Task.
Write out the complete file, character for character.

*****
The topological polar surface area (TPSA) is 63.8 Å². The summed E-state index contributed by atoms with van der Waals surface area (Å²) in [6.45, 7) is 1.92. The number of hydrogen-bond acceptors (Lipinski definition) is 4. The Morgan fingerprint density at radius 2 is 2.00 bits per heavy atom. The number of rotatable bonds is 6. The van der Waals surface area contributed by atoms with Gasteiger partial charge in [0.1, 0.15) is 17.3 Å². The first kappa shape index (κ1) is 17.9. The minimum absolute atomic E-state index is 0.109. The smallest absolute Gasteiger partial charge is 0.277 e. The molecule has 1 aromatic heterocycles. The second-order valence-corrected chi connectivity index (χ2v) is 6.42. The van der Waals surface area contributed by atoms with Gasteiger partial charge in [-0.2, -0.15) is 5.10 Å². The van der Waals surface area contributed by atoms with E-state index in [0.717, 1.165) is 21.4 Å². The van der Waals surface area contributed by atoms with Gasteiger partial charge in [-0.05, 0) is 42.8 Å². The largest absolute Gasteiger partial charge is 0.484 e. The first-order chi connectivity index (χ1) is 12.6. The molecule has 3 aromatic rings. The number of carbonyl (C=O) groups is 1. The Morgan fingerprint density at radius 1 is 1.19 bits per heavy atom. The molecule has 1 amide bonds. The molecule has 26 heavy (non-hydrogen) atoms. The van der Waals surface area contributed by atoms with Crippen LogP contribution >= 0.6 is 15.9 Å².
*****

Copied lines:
The topological polar surface area (TPSA) is 63.8 Å². The summed E-state index contributed by atoms with van der Waals surface area (Å²) in [6.45, 7) is 1.92. The number of hydrogen-bond acceptors (Lipinski definition) is 4. The Morgan fingerprint density at radius 2 is 2.00 bits per heavy atom. The number of rotatable bonds is 6. The van der Waals surface area contributed by atoms with Gasteiger partial charge in [0.1, 0.15) is 17.3 Å². The first kappa shape index (κ1) is 17.9. The minimum absolute atomic E-state index is 0.109. The smallest absolute Gasteiger partial charge is 0.277 e. The molecule has 1 aromatic heterocycles. The second-order valence-corrected chi connectivity index (χ2v) is 6.42. The van der Waals surface area contributed by atoms with Gasteiger partial charge in [-0.2, -0.15) is 5.10 Å². The van der Waals surface area contributed by atoms with E-state index in [0.717, 1.165) is 21.4 Å². The van der Waals surface area contributed by atoms with Gasteiger partial charge in [-0.05, 0) is 42.8 Å². The largest absolute Gasteiger partial charge is 0.484 e. The first-order chi connectivity index (χ1) is 12.6. The molecule has 3 aromatic rings. The number of carbonyl (C=O) groups is 1. The Morgan fingerprint density at radius 1 is 1.19 bits per heavy atom. The molecule has 1 amide bonds. The molecule has 26 heavy (non-hydrogen) atoms. The van der Waals surface area contributed by atoms with Crippen LogP contribution >= 0.6 is 15.9 Å².